Backyard chickens can be a great hobby. They can also spread disease.
iStockphoto.com

Backyard chickens have become a coveted suburban accessory, one that packages cuteness, convenience and local food production in one fluffy feathered package.

But animal husbandry can be a nasty business, a fact that's often glossed over by poultry partisans like Martha Stewart and New Yorker writer Susan Orlean.

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The Two-Way
9:39 am
Sun March 24, 2013

Syrian Opposition Leader Resigns In Frustration

Ahmed Moaz al-Khatib took on the presidency of the Syrian National Council after it was formed in November.
AP

Originally published on Sun March 24, 2013 1:55 pm

Update at 3:52 p.m. ET.: Kerry Reacts

Speaking in Baghdad, Secretary of State John Kerry responded to news of Khatib's resignation, saying it "is not a surprise."

"It's almost inevitable, in the transition of a group such as the opposition, for these kinds of changes to take place as it evolves," he said.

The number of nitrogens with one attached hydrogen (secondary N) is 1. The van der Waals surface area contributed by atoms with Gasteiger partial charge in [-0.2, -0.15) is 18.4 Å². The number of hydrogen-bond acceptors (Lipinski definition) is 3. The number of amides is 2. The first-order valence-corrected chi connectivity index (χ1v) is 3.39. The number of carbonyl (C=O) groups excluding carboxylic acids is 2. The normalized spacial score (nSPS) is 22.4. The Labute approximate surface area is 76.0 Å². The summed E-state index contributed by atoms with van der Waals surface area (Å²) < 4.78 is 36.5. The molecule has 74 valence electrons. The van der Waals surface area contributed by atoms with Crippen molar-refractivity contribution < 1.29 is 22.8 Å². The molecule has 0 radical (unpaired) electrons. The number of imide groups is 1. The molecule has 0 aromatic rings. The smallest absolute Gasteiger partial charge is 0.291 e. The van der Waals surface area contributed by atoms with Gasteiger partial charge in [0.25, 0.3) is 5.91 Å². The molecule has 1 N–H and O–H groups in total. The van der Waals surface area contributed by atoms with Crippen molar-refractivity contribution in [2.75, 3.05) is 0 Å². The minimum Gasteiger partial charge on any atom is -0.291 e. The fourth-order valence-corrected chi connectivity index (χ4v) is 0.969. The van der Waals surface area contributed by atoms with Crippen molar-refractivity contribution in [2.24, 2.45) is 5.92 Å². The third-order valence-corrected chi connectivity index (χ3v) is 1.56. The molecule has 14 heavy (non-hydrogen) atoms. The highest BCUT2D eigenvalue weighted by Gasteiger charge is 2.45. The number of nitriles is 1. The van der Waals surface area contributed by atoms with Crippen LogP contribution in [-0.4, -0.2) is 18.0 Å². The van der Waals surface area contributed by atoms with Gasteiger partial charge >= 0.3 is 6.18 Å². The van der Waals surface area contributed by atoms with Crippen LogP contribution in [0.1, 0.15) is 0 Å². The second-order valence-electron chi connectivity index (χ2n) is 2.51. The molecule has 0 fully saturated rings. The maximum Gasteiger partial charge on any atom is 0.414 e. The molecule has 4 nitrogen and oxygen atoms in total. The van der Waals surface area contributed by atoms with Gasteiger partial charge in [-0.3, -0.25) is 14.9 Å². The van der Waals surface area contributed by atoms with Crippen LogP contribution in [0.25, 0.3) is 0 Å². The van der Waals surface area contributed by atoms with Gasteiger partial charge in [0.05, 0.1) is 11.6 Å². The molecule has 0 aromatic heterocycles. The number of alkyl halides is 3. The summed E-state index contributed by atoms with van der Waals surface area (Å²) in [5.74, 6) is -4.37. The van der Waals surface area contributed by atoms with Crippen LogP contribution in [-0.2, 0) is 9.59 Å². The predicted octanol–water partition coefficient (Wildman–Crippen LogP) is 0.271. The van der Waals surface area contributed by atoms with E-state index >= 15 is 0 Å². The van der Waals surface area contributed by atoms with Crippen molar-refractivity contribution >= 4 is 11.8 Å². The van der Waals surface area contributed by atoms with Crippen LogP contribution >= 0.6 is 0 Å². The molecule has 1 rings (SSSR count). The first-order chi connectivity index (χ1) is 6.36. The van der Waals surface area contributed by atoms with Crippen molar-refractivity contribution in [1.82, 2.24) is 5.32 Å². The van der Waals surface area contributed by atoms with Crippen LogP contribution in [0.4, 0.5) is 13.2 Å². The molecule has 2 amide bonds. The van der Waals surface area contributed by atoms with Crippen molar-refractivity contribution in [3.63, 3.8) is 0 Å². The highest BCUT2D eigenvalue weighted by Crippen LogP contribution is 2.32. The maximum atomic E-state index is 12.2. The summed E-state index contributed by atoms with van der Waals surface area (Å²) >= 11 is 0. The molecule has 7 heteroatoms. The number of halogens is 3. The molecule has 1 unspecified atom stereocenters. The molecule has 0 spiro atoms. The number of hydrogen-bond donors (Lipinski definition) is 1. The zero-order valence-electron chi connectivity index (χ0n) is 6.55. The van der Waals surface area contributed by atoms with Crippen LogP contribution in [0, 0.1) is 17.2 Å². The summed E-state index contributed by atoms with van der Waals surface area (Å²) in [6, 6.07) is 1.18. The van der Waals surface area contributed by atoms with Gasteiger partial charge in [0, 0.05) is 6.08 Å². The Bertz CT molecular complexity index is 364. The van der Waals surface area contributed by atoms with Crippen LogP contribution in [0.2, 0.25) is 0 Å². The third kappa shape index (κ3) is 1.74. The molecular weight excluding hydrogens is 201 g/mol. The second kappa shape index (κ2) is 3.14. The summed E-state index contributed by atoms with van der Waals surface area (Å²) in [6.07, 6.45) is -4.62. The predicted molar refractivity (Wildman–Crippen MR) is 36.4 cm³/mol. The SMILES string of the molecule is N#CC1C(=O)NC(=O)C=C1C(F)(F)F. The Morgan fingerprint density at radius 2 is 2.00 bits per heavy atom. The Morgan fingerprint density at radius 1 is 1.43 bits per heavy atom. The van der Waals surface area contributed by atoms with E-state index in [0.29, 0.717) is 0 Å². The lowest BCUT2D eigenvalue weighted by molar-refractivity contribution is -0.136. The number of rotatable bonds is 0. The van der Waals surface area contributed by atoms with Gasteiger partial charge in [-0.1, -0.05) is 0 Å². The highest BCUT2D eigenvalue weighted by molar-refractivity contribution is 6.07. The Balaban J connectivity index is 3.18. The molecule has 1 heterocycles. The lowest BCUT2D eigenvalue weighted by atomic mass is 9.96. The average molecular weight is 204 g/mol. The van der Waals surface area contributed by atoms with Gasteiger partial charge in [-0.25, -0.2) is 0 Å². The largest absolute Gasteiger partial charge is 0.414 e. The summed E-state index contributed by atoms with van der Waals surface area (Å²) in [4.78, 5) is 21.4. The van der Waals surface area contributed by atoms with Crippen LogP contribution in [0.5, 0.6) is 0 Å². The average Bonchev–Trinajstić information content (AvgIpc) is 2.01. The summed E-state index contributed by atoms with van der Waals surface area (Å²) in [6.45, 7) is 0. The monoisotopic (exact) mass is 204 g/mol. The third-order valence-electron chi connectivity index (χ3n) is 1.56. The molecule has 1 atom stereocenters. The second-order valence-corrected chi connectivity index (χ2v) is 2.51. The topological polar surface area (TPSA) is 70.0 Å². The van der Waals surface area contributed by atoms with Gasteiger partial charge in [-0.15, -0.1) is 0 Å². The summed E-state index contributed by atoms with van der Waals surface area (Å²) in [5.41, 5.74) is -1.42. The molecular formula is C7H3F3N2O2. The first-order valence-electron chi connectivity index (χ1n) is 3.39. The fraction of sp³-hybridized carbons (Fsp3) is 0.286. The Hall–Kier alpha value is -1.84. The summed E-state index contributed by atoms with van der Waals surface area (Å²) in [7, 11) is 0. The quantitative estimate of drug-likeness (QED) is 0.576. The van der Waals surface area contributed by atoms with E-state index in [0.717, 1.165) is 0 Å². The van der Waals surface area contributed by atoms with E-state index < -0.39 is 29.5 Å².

Here's more from his comments:

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The Picture Show
7:34 am
Sun March 24, 2013

Drawing Artistic Inspiration From C-SPAN's Talking Heads

(Left to right) Sketches of Henry Kissinger, Hillary Clinton and President Barack Obama
Courtesy of Michael McCutcheon

Originally published on Sun March 24, 2013 11:49 am

A few months ago, Reid Cherlin, a GQ magazine contributor and former White House spokesman for President Obama, was sent a link to a website with what he says was "a sort of grotesque sketch" of his face.

It was the website of Michael McCutcheon, a 73-year-old retiree who draws sketches of all of the guests on C-SPAN's morning programming. Cherlin was a guest on C-SPAN last year, a pretty normal thing for D.C. pundits.

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Sports
6:05 am
Sun March 24, 2013

On Scraping By And The Close-Game Science

In the NCAA men's basketball tournament Saturday, Marquette escaped with a 2-point win over Butler. What does it take to win a close game? Grit and determination? Luck? Host Rachel Martin speaks with NPR's Mike Pesca, who was at the game.

The Two-Way
5:43 am
Sun March 24, 2013

Secretary Of State Kerry In Baghdad, With Concern Over Syria

Secretary of State John Kerry is in Baghdad Sunday on an unannounced visit following President Obama's Mideast tour.
Alex Brandon AP

Originally published on Sun March 24, 2013 11:46 am

Secretary of State John Kerry is on an unannounced trip to Baghdad Sunday, and according to an official, the buzzword of the trip is "engagement."

NPR's Michele Kelemen, who's traveling with Kerry, tells our Newscast Desk that Syria is on his agenda: